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The following tutorial will show you how to setup a new level and its initial terrain map.
Terrain elevation in the Sandbox Editor is based on the brightness values of the height map textures that have been assigned to the terrain geometry.

Creating a New Level Folder and File


Do not use spaces or non-Alphanumeric characters in your level name. Underscores can be used instead of spaces.

Example: my_level instead of my level

Go to File -> New -> Level.

Choose where you'd like to save your level file, preferably the folder Levels in the project's Asset directory, before giving it a name in the New asset name field at the bottom.

Clicking OK opens another window where you can adjust the Heightmap Resolution and the Meters per Unit values according to the size and and detail you require, - for now let's leave everything as it is. Finally, click OK.

We do not recommended having a total terrain size that is greater than 4096x4096. Also, using a lower Meters per Unit value gives more precision in the terrain details and lowering the Heightmap Resolution will decrease memory consumption.

Adding Terrain to the Level

Generating Terrain

We now need to add some terrain - there are three main ways to do this;

  1. Have sandbox automatically generate a heightmap
  2. Sculpt manually
  3. Import a heightmap

Refer to our Beginner's Guide for an introduction to manually sculpting terrain and importing external heightmaps.

Generating Terrain Automatically

Go to the Terrain Editor tab (right side panel). Choose File -> Generate Terrain, the following dialog box will open:

Clicking OK will then generate a randomized map automatically.

The various parameters in the Generation dialog box can be used to influence the appearance of the terrain - the parameters are described below:



Feature Size

Determines the amount of land created

Bumpiness / Noise (Fade)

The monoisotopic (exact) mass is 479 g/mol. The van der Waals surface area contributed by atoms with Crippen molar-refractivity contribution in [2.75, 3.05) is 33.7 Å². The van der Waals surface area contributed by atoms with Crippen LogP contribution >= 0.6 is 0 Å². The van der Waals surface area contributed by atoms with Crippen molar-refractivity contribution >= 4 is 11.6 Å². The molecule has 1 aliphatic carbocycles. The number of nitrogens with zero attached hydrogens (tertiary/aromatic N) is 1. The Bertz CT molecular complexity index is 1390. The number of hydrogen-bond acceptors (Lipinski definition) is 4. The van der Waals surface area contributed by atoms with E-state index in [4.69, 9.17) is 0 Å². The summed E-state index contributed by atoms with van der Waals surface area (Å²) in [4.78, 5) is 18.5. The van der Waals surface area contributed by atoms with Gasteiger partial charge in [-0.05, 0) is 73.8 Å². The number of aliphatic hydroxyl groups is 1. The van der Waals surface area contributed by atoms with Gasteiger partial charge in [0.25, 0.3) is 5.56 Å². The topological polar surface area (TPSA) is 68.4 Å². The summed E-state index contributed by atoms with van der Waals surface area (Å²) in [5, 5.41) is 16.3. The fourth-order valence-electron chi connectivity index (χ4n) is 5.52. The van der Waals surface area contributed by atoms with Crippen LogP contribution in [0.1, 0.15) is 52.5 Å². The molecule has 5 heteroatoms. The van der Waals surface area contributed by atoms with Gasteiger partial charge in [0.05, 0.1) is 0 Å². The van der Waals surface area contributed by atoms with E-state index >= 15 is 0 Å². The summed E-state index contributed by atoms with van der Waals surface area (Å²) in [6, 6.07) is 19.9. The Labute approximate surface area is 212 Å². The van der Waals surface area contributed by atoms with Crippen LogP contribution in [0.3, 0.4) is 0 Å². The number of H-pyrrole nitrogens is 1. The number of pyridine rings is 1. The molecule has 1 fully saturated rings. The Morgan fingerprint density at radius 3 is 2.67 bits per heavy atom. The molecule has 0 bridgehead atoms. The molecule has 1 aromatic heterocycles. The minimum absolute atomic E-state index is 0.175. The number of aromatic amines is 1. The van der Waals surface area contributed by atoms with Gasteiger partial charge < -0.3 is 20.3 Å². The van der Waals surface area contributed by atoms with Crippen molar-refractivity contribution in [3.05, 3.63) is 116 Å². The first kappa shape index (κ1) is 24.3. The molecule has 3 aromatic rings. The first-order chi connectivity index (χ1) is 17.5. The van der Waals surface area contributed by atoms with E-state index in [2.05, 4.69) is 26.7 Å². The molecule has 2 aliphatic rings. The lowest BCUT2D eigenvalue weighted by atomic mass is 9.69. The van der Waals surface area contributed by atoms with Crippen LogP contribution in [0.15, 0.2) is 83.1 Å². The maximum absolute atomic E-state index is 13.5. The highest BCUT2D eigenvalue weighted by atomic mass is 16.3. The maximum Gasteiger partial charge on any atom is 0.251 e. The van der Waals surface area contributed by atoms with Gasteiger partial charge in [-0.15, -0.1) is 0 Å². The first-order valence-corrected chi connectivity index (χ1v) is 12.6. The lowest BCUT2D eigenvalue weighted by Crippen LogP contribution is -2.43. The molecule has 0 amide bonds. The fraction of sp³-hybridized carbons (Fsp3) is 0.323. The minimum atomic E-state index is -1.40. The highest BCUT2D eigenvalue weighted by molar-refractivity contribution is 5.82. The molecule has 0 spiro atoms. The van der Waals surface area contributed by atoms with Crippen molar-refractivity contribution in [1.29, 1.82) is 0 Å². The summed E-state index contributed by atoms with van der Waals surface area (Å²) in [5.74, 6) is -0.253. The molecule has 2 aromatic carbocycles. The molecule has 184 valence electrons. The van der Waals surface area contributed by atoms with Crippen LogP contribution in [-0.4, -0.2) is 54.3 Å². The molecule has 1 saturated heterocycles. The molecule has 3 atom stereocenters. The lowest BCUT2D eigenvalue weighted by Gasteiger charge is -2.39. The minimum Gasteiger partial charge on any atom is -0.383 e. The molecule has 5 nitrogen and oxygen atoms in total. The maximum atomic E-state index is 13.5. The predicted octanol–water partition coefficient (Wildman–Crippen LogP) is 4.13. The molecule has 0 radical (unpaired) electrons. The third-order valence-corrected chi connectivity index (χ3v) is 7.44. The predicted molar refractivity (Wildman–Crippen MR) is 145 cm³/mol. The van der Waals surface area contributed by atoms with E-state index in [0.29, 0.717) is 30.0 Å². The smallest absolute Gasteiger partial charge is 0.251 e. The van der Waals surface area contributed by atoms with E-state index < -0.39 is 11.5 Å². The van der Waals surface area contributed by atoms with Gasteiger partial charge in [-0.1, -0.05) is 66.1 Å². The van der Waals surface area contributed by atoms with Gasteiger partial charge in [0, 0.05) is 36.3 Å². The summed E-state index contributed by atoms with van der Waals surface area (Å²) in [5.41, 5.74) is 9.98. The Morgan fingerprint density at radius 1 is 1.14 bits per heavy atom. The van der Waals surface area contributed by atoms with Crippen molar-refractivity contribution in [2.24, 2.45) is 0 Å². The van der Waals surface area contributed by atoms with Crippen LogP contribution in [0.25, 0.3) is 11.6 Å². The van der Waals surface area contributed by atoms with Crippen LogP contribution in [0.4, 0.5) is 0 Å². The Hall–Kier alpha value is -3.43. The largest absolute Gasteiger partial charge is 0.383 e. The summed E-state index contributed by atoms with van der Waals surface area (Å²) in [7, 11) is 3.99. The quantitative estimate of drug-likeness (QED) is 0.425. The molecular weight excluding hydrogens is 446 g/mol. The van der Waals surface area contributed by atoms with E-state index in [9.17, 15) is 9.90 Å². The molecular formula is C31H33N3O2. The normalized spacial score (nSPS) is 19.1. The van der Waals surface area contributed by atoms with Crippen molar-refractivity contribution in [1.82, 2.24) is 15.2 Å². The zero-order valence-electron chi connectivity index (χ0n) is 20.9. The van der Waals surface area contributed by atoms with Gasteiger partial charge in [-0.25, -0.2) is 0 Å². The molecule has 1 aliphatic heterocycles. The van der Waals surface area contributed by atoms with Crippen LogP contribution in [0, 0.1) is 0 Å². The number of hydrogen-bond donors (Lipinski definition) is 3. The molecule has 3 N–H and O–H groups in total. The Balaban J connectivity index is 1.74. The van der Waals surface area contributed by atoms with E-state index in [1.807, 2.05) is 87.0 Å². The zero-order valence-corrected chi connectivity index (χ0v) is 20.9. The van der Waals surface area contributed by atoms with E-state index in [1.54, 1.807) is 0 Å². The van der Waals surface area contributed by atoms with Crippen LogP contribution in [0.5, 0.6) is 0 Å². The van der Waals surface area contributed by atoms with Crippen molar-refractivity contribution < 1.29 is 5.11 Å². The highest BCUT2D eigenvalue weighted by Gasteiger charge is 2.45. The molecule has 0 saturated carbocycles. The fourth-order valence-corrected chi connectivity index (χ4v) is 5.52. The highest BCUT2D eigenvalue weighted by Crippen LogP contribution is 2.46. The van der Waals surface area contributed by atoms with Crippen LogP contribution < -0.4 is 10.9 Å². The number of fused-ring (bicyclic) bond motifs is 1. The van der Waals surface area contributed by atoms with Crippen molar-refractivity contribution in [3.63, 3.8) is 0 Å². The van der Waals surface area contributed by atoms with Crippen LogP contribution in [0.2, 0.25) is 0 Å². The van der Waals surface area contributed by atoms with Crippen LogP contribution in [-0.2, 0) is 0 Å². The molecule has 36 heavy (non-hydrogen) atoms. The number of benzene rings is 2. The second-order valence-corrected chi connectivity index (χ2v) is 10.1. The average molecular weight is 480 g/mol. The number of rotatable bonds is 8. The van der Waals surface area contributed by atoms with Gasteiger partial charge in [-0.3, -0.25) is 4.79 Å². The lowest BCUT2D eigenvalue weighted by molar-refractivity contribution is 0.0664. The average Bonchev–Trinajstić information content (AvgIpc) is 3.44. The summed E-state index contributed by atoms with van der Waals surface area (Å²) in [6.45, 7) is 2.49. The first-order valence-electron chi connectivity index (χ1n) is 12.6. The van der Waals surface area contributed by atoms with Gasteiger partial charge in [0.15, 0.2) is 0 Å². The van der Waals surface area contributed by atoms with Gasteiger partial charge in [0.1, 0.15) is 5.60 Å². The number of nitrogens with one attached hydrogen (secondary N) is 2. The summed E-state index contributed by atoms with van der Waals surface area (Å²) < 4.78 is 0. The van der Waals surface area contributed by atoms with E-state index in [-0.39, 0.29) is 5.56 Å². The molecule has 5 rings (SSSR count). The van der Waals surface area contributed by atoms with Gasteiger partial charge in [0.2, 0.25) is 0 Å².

Determines the degree of bumpiness or deformation of the surface

Detail (Passes)

Determines the number of times that effects will be applied

Variation (Random Base)

Determines the random seeding of the islands.

Blurring (Blur Passes)

Sets the number of times that smoothing will be applied to the noise filter

Cover (Exp. Substract)


Sharpness (Exp. Base)

Determines the sharpness of the surface

Sharpness (Freq. Step)

Determines the number of times that the sharpness filter will be used on the surface

The terrain generated will look something like that in the screenshot below:

This is of course quite an unnatural looking terrain and requires some modification to make it look more realistic. To do this we must adjust the terrain max height.

Setting Terrain Max Height

In the terrain generated the XY dimensions of the level are correct (we set them to 1024x1024). However, the Z value is far too high.

To transform this into a more usable heightmap go to the Terrain Editor -> Edit -> Set Terrain Max Height.

Give it a lower value i.e. lower than the 1024 we set for the X and Y dimensions, let's set it at 320. The top of the terrain will now be flattened off.

Now generate the terrain again Terrain Editor -> File -> Generate Terrain. You'll notice that we have lost the huge sheer drop cliff faces (screenshot above) and acquired a much more realistic looking landscape. This is because the height is now set to a more reasonable value. The outcome will be different every time, because it's randomly generated, but you'll definitely see an improvement in the height of the terrain:

Generating Surface Texture

Now that we have a terrain we need to make it look more realistic by adding elements such as grass, mud, sand, rocks etc. For more information on how to add these elements, refer to our Beginner's Guide.

On This Page

Resizing the Terrain

Open the terrain resize window by going to Edit - Resize Terrain.

Here, you can change the heightmap of the level by modifying the Heightmap Resolution setting and Meters Per Unit setting.

Meters Per Unit represents the distance between two vertices (lying on a perpendicular grid) in meters. Adjusting the Meters Per Unit will change the size of the heightmap.

Changing the Meters Per Unit to 1 will make the terrain more detailed and changing to a higher value will make the terrain less detailed allowing you to create a bigger level with the same base heightmap resolution.

The default setting of 2 means that every 2 meters there is a new point.

The resize operation should be seen more as a canvas size operation not a scale operation, so if you reduce the size of you map, your map will be cropped to the new dimensions starting from 0,0 on the grid. 
When using this option only the terrain is changed, and objects and vegetation must either be deleted or moved to the new location.

After selecting the desired Heightmap and Meters Per Unit, click OK, and then select the texture dimensions.

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